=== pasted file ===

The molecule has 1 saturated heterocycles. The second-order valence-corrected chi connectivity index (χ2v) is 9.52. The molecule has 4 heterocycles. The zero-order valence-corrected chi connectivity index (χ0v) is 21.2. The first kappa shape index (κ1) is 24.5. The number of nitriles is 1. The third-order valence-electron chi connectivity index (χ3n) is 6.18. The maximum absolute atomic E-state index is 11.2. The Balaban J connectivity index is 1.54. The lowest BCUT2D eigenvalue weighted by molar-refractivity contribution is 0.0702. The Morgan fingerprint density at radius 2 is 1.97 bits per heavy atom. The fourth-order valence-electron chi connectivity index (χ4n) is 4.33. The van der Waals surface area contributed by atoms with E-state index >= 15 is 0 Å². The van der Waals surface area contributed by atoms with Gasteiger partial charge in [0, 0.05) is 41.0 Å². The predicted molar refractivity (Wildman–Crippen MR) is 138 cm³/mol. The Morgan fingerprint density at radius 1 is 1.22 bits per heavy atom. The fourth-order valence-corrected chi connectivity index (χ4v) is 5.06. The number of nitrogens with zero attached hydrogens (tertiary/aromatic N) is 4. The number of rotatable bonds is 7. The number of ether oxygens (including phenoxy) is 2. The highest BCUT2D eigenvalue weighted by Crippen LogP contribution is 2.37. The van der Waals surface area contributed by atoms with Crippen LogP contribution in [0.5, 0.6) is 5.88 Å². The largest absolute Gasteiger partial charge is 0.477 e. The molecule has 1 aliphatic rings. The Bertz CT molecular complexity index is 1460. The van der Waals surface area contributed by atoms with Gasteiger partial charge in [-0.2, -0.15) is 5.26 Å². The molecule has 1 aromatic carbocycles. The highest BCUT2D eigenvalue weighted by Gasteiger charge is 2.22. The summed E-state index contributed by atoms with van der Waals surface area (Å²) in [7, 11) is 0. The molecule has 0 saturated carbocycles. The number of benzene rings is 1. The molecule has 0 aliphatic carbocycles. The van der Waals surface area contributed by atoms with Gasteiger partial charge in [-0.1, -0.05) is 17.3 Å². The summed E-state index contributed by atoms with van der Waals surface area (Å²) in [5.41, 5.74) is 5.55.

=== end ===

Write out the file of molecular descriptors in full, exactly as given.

The molecule has 1 saturated heterocycles. The second-order valence-corrected chi connectivity index (χ2v) is 9.52. The molecule has 4 heterocycles. The zero-order valence-corrected chi connectivity index (χ0v) is 21.2. The first kappa shape index (κ1) is 24.5. The number of nitriles is 1. The third-order valence-electron chi connectivity index (χ3n) is 6.18. The maximum absolute atomic E-state index is 11.2. The Balaban J connectivity index is 1.54. The lowest BCUT2D eigenvalue weighted by molar-refractivity contribution is 0.0702. The Morgan fingerprint density at radius 2 is 1.97 bits per heavy atom. The fourth-order valence-electron chi connectivity index (χ4n) is 4.33. The van der Waals surface area contributed by atoms with E-state index >= 15 is 0 Å². The van der Waals surface area contributed by atoms with Gasteiger partial charge in [0, 0.05) is 41.0 Å². The predicted molar refractivity (Wildman–Crippen MR) is 138 cm³/mol. The Morgan fingerprint density at radius 1 is 1.22 bits per heavy atom. The fourth-order valence-corrected chi connectivity index (χ4v) is 5.06. The number of nitrogens with zero attached hydrogens (tertiary/aromatic N) is 4. The number of rotatable bonds is 7. The number of ether oxygens (including phenoxy) is 2. The highest BCUT2D eigenvalue weighted by Crippen LogP contribution is 2.37. The van der Waals surface area contributed by atoms with Crippen LogP contribution in [0.5, 0.6) is 5.88 Å². The largest absolute Gasteiger partial charge is 0.477 e. The molecule has 1 aliphatic rings. The Bertz CT molecular complexity index is 1460. The van der Waals surface area contributed by atoms with Gasteiger partial charge in [-0.2, -0.15) is 5.26 Å². The molecule has 1 aromatic carbocycles. The highest BCUT2D eigenvalue weighted by Gasteiger charge is 2.22. The summed E-state index contributed by atoms with van der Waals surface area (Å²) in [7, 11) is 0. The molecule has 0 saturated carbocycles. The number of benzene rings is 1. The molecule has 0 aliphatic carbocycles. The van der Waals surface area contributed by atoms with Gasteiger partial charge in [-0.1, -0.05) is 17.3 Å². The summed E-state index contributed by atoms with van der Waals surface area (Å²) in [5.41, 5.74) is 5.55.